Foundation, NJ U. S. A
the Message Continues ... 8/91
Newsletter for March 2009
Article 1 - Article 2 - Article 3 - Article 4 - Article 5 - Article 6 - Article 7 - Article 8 - Article 9 - Article 10 - Article 11 - Article 12
"The Sermons of Imam Ali (a)"
by Nasir Shamsi
It is surprising that in spite of significant work undertaken by
the Western Orientlists in the last two centuries, including
exposition and translation of Islamic books, little or no
attention was paid in the West to the translations of the
sermons and traditions reported from the Shiite Imams.
Presently, there is an upsurge of emphasis on good governance, in the Developed as well as the Developing world. There is a visible crisis of leadership on account of erosion of moral values among the leaders. It is generally recognized that a mere good legal framework in the form of a constitution-- a set of laws to govern the affairs of the society-- does not suffice. The system does not work unless the leaders vested with the power to govern their people abide by a well-defined personal discipline, guided by definite human values and a code of conduct.
Ali bin Abi Talib, who had been brought up and trained by the Prophet himself and had witnessed the Revelation, did not seek government for personal joy or pleasure. He was neither hedonistic, nor hungry for power . He was a true servant of God. He sought the responsibilities and the burdens of the government, not its comforts or privileges. He sought caliphate only to uphold the Divine Law and to improve the lives of the people through establishment of a rule based on equity and justice for everybody regardless of his or her status, color or creed.
Ali said, " whoever sets himself up as leader over the people must begin by teaching himself before teaching the people. He will announce his training by his example before doing it by his tongue. The man who trains himself is more worthy of honor than the man who teaches and trains the people. "
Imam Ali was so concerned about the well being of the poor and the needy that he denied himself the simple comforts of life. Once Asim b. Ziyad al-Harithi asked him:
" Commander of the Faithful, why is your dress so rough and your food so coarse ? " Woe upon you, he answered him, " I am not like you. God has required the Imams of justice to value themselves with the weakest of men so that the poor man is not disturbed by his poverty."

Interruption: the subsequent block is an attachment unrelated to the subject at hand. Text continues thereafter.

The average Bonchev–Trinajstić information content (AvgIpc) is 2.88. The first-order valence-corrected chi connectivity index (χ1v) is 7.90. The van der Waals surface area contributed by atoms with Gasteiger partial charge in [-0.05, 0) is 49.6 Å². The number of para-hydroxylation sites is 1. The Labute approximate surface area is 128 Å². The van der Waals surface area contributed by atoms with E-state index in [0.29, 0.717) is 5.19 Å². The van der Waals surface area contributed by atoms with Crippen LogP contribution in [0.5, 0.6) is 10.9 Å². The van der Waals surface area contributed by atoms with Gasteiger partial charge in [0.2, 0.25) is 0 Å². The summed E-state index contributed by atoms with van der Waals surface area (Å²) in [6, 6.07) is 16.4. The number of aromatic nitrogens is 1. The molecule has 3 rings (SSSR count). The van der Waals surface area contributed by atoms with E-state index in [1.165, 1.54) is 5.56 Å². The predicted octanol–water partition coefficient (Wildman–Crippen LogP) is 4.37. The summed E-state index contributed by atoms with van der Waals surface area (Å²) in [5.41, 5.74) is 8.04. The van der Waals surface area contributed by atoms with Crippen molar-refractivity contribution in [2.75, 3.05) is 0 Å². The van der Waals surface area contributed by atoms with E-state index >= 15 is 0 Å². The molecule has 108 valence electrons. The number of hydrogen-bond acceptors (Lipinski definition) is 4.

To establish a socio-economic and political order, based on equity and justice, with everyone having equal access to the opportunities and to the means of production was the coveted goal of Ali's government. The state was not to deny anybody its bounties; it was bound to assure an equitable distribution of its resources among its people, regardless of where they lived. He was particularly sensitive to the needs of the poor and the less gifted.
The great Imam instructed Malik al-Ashtar in this way: " Then fear (God), fear (God) regarding the lowest class, the wretched , needy, suffering and the disabled who have no means of at their disposal, for in this class there is he who begs and he who is needy (but does not ask). Be heedful for God's sake for those rights of theirs' which He has entrusted to you. Set aside for them a share of your treasury (bayt al-mal) and in every town a share of the produce of the lands of Islam taken as booty, for to the farthest away of them belongs the equivalent of what belongs to the nearest. "
Ali bin Abi Talib epitomizes his serious concern for the rights of the people in this poignantly passionate statement in Sermon 224:of the Nahjul Balagha:
" I swear to God that if I were to spend from night to the morning upon thorns and if I were to be pulled through the streets and the bazaars, I am more willing to have this happen than to present myself to God's Court if I have committed an oppression against one of God's creatures or if I have usurped the rights of another."
Imam Ali's instructions to al-Ashtar al-Nakha'i, on his appointment as governor of Egypt and its provinces ----the longest set of instructions in the Nahj al-Balagha-- is a masterpiece in the art of governance. Any of the famous Charters, including Magna Carta and the Universal Charter of Human Rights pales before this magnificent document , when compared either on the basis of political wisdom, philosophical depth or for the universality of the human concerns addressed by its author.
It is strongly recommended that not only should the Universities include this most important Treatise in their Curricula of the Political Science and Philosophy, but also those elected or appointed to hold important political or administrative offices must consult this Charter of enduring guidance on a regular basis, to be worthy of the trust placed in them.
HOME - NEWSLETTERS - BOOKS - ARTICLES - CONTACT - FEEDBACK
All material published by Al-Huda.com / And the Message Continues is the sole responsibility of its author's).
The opinions and/or assertions contained therein do not necessarily reflect the editorial views of this site,
nor of Al-Huda and its officers.